Confession: I am in love with Bolognese sauce. I don’t really think that needs to be a confession, it is more of a proclamation. Of love. Yes its that bad. I’m not really even sure of the first time I had it, or the “aha!” moment I had when I decided I love it, but I just know that if I’m at a restaurant and its on the menu, no other dish stands a chance.
What makes bolognese sauce so good anyway? When I made this recipe that I’m about to share with you, it all came back. For me, its the ground beef. So simple and familiar, but in this sauce it is turned into a celebrity. And the tomatoes. I bought special Italian canned tomatoes, and it really made the dish. So flavorful, my mouth is watering while I write this.
Now, lets talk about Barbera…have you ever even heard of this grape varietal? Its not too popular with us Americans, but grows really well in Amador County, California. I recently went there on a trip (its about an hour south of Sacramento…total gold rush area, very historic) and barbera was all the rage. Amador is known for its zins, but barbera was a refreshing alternative. My friend that went with me quickly decided this was her new favorite grape varietal, and I don’t blame her!
Barbera is a high-acid, relatively light bodied grape indigenous to Italy. It is from Piedmont, a region in northwest Italy that is more famous for its big Barolos and sweet moscato d’asti. Compared to these infinitely better known wines, Barbera is kind of looked over to us Americans, especially since we don’t see them available in the grocery stores or even in liquor stores. As I was looking for a bottle of this at Total Wine, I counted 3 from America and 5 from Piedmont…not too much of a selection in a sea of other Italian wines.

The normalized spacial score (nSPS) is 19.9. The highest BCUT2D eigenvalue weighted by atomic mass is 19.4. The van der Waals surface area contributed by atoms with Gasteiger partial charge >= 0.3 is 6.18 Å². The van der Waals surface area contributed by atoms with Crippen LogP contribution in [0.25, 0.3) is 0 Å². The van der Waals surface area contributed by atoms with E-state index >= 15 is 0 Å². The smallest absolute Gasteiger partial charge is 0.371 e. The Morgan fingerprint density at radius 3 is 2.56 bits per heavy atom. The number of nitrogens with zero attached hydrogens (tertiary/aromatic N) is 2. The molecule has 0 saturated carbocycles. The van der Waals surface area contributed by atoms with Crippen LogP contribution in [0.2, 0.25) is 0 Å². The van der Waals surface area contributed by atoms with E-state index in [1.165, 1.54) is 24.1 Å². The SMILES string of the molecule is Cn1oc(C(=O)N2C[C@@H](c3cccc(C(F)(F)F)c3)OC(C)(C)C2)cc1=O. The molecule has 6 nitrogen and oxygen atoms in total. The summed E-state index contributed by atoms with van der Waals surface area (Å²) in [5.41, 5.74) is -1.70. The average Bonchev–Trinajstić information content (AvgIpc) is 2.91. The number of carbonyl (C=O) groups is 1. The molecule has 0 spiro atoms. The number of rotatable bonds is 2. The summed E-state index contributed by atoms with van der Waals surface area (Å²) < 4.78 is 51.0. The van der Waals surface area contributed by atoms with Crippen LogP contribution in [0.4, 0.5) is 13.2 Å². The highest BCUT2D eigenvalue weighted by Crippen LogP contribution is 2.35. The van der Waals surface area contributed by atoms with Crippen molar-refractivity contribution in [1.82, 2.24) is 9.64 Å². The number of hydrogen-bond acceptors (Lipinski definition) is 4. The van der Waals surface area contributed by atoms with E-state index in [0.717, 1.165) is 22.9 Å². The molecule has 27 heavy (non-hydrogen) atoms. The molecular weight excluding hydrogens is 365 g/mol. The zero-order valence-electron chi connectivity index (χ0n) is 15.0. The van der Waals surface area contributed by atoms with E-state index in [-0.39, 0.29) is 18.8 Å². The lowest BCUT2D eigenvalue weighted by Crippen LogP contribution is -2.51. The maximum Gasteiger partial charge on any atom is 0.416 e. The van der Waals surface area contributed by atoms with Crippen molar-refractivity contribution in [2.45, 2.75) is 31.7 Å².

But barbera deserves some recognition—it’s a great little grape, it works hard to produce some incredible flavors, and it is relatively affordable to us consumers! When I said it was high-acid before, that means it makes you salivate after your first sip, making you immediately want more. This makes this wine incredibly good with food, which for purposes of this blog, makes it my friend.
Ohhhh Bolognese sauce. I must admit, before this first attempt, I had never made it before. I was so excited to try this recipe from a pretty legit Italian Cookbook I recently came across, and I cannot believe the outcome after my first try. YUMMMMMMY!
This is a no-brainer pairing. When I first tried the Bolognese sauce, I couldn’t believe how much acidity there was from the Italian tomatoes I used. Every bite I took, my mouth was just salivating for more. See a commonality? I had to match this high-acid dish to a high-acid wine. Mhm. Easy peasy lemon squeezy. Beyond that, I can’t really explain much more, you are just going to have to buy a bottle of barbera, find 4 hours out of your day to make this sauce (its completely worth it, I promise), and see for yourself!
- 1 Tbsp vegetable oil
- 3 Tbsp butter + 1 Tbsp for tossing with the pasta
- ½ Cup chopped onion
- ½ Cup chopped celery
- ½ Cup chopped carrot
- ¾ ground beef chuck (make sure the meat is not too lean)
- freshly ground black pepper
- 1 Cup whole milk
- whole nutmeg
- 1 Cup dry white wine
- 1½ Cups canned imported Italian plum tomatoes, cut up, with their juices
- 1½ pounds pasta (tagliatelle or rigatoni is best. do not use spaghetti as this isn't traditional!)
- freshly grated parmesan cheese to serve
- Heat the oil, butter, and chopped onion in a large dutch oven over medium heat. Cook and stir the onion until translucent, then add the carrot and celery. Cook for about 2 minutes, stirring frequently.
- Add the ground beef, a pinch of salt, and a dash of black pepper. Cook and stir until all of the raw redness in the meat is gone.
- Reduce the heat lower and add the milk; stir and let simmer until almost all of the milk has evaporated. Add about ⅛ teaspoon of freshly grated nutmeg; stir.
- Add the wine and let simmer until it too has evaporated. Then add the tomatoes and stir thoroughly. Turn the heat to the lowest setting possible so the sauce cooks at the "laziest" of simmers.
- Cook, uncovered, for at least 3 hours, stirring from time to time. Make sure the sauce is barely bubbling at any time. If the sauce begins to dry out while cooking, add ½ cup of water when necessary. The sauce is complete, however, when no water is left and the fat is separated from the sauce.
- Toss with cooked and drained pasta and add a tablespoon of butter. Serve with freshly grated parmesan.